9

Alananga, Samwel (2019),

 

Household Demand and Choices of LPG Products: The Impacts of Safety concern among consumers in Dar es Salaam Tanzania;

10

Gama, Mbokami (2019),

 

Compliance of Property Valuation to the Fair Value Hierarchy under IFRS 13

11

Alananga, Samwel& Gama, Mbokami (2019),

 

Compliance and Awareness with IFRS 13 during Property Valuation Practices in Tanzania: Evidence from Dar es Salaam;

12

Gama, Mbokami & Alananga, Samwel (2019),

 

The Stability of “Fair Market Value” under Different Property Valuation Techniques: Professionals’ Perspectives in Tanzania;

13

Nzowa, K. (2019),

 

Corporate Governance Risk of Selected Oil and Gas Companies in Tanzania

14

Alananga, Samwel & Mgweta, Bega (2019).

 

Location of Public Commercial Spaces in Cities:Impacts on Management of Public Markets in Dar es Salaam Tanzania;

15

Mgweta, Bega Alananga, Samwel & Mbura, Omary K. (2019)

 

Planning and Designing for Public Commercial Spaces in Cities: Impacts on Management of Public Markets in Dares Salaam Tanzania;

16

Mgweta, Bega (2019)

 

Public Projects Resource Mobilisation and Implementation in Cities:Impacts on Management of Public Markets in Dar es Salaam, Tanzania;

17

Malisa Elisonguo (2019),

 

Examining Land Price Volatility in Dar es Salaam City [2003–2019]

18

Malisa Elisonguo (2019),

 

Where the Land is Located, does it really matter on Prices? Evidence from Dar es Salaam City

19

Malisa Elisonguo (2019),

 

Land Demand, Price Growth and Horizontal Expansion of the Dar es-Salaam City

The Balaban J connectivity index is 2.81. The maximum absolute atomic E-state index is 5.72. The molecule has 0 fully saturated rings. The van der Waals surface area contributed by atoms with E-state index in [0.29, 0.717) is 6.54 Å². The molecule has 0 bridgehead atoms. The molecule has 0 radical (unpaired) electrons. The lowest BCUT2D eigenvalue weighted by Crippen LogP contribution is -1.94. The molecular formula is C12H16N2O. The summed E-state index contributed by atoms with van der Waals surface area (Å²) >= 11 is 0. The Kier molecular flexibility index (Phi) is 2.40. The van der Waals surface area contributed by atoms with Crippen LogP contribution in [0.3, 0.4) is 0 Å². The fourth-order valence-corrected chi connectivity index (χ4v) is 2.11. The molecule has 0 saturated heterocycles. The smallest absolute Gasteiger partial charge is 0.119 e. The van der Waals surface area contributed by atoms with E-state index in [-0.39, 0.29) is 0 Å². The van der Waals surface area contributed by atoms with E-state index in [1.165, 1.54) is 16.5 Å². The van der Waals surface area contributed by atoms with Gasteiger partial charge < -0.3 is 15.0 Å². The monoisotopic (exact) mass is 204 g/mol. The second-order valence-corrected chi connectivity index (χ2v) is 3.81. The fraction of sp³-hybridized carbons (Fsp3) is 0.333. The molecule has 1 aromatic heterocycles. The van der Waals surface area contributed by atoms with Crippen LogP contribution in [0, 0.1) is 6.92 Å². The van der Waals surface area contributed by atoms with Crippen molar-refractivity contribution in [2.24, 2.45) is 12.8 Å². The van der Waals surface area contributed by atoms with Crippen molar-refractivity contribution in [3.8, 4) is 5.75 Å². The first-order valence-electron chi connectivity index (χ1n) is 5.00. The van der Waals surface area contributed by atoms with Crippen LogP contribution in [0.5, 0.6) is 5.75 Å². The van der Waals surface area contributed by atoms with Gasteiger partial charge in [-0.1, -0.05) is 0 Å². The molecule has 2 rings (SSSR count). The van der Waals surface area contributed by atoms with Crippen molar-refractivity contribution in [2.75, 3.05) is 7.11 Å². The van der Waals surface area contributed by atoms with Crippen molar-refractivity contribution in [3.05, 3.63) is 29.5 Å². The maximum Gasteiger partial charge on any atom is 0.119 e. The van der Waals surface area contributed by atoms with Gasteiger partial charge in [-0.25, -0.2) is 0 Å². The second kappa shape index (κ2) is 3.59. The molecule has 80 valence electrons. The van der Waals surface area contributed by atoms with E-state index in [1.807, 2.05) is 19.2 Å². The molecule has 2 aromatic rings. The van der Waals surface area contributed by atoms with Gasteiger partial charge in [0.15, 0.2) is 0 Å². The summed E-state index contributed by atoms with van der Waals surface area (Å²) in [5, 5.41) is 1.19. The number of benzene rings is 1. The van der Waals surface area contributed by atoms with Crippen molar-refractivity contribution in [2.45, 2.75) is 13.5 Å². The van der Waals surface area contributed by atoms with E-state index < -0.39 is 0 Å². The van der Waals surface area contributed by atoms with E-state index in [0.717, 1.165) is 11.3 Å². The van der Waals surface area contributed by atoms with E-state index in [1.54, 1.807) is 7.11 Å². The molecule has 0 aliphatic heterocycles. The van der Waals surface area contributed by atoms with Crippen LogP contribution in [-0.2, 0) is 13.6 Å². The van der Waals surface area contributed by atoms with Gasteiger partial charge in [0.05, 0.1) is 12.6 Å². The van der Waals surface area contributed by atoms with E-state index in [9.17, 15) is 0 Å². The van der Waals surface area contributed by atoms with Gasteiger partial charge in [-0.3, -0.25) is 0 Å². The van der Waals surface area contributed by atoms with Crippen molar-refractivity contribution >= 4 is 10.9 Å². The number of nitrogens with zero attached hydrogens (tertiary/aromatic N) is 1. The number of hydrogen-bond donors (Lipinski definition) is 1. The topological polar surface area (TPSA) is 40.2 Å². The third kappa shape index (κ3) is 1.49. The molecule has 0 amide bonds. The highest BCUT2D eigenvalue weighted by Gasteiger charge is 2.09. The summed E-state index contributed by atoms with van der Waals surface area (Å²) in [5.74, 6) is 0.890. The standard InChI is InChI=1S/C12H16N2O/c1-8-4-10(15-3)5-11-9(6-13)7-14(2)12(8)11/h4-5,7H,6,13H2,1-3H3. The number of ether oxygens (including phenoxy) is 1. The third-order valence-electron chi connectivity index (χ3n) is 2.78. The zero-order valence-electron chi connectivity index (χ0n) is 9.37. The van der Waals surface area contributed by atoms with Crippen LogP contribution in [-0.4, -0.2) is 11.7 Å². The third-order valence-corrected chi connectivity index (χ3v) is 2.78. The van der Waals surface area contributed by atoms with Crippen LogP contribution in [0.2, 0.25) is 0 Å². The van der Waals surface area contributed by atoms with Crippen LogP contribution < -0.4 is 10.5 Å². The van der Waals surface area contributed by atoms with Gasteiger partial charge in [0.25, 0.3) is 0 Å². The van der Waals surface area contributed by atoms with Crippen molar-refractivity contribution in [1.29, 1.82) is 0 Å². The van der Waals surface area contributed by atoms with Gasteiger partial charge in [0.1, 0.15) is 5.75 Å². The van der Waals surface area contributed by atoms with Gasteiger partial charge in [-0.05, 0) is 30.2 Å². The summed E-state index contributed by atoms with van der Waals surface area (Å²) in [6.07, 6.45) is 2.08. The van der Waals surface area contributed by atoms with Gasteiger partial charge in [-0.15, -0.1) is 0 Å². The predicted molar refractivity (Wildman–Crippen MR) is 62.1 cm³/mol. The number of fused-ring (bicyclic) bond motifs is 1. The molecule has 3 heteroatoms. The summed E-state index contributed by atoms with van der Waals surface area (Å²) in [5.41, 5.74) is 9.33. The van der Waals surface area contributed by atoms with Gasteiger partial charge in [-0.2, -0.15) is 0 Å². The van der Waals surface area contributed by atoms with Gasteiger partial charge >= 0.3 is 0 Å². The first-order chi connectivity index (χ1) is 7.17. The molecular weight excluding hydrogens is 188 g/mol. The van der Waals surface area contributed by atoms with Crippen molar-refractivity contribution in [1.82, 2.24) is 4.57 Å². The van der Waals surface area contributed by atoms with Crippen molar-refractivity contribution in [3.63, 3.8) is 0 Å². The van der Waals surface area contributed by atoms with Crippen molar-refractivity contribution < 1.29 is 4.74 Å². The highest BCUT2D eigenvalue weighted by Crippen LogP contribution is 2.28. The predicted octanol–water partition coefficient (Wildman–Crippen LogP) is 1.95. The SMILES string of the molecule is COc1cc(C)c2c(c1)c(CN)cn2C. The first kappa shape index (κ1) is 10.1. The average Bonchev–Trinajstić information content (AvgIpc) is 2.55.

20

Malisa Elisonguo (2019),

 

Examining Land Delivery Process in Coast Regions/Dodoma City Tanzania: Risks of Private Sector Involvement

21

Alananga, Samwel (2019),

 

Spatial Centrality in the Finance-Growth Nexus: Evidence from Sub Saharan Africa.

22

Ndaro, E. (2019),

 

Determinants of flow meter effectiveness towards fuel custody transfer

 

Books in progress

1. Dr. Alananga: Property Finance in Developing Countries 
2 .Dr. Alananga: Urban Development Economics
 

Facilities for Teaching and Learning

The department uses the available lecture and seminar rooms at the Ardhi University, Dar es Salaam. Lecture and seminar rooms are centrally allocated by the University depending on the number of students registered for a particular course. The largest lecture room can accommodate 300 students at a time while the smallest accommodates 60 students. Other facilities if required are also expected to be procured centrally. Learners have access to the Ardhi University’s Central Library, and that of the Institute of Housing and Human Settlements Studies. The central library is located at the Ardhi University Dar es Salaam campus.

Student Enrolment

Changes in the labour market environment have led to increased demand for business and management students, both at undergraduate and postgraduate levels. The department has been selecting only 2% of the qualified applicants in its programmes. Student enrolment at undergraduate has increased slightly from 120 to 150 following the improvement in infrastructure that involved expansion of classrooms and seminar rooms. With these improvements, the department is expecting to increase enrolment to 200 per annum by the end of 2021. This will be accomplished by introducing and start running the already approved BBF programme. Also expanded enrolment is expected from the three (3) postgraduate programmes which are currently under development. By 2021 the department envision around 20 new postgraduate students. On average, the annual student enrolment is about 150 (for undergraduates) and expected to be 20 (for postgraduates) by 2021. At the moment, the department has a total of 420 students; all being in her undergraduate programmes.

Tanzania Census 2022